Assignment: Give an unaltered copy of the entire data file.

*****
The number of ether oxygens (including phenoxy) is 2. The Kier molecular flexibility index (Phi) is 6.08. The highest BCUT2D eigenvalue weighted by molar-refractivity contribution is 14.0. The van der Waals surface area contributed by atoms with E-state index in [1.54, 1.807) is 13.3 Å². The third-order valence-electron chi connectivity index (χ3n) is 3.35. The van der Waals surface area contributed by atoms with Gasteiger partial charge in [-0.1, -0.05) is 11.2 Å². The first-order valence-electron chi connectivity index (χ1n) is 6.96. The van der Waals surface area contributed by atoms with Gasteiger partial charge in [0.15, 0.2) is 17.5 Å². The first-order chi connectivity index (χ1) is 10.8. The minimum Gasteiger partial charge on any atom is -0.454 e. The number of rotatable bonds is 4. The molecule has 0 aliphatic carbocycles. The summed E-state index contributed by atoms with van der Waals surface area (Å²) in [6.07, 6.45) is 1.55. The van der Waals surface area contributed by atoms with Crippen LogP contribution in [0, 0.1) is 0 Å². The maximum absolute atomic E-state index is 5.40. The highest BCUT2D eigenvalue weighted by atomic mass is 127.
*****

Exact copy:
The number of ether oxygens (including phenoxy) is 2. The Kier molecular flexibility index (Phi) is 6.08. The highest BCUT2D eigenvalue weighted by molar-refractivity contribution is 14.0. The van der Waals surface area contributed by atoms with E-state index in [1.54, 1.807) is 13.3 Å². The third-order valence-electron chi connectivity index (χ3n) is 3.35. The van der Waals surface area contributed by atoms with Gasteiger partial charge in [-0.1, -0.05) is 11.2 Å². The first-order valence-electron chi connectivity index (χ1n) is 6.96. The van der Waals surface area contributed by atoms with Gasteiger partial charge in [0.15, 0.2) is 17.5 Å². The first-order chi connectivity index (χ1) is 10.8. The minimum Gasteiger partial charge on any atom is -0.454 e. The number of rotatable bonds is 4. The molecule has 0 aliphatic carbocycles. The summed E-state index contributed by atoms with van der Waals surface area (Å²) in [6.07, 6.45) is 1.55. The van der Waals surface area contributed by atoms with Crippen LogP contribution in [0, 0.1) is 0 Å². The maximum absolute atomic E-state index is 5.40. The highest BCUT2D eigenvalue weighted by atomic mass is 127.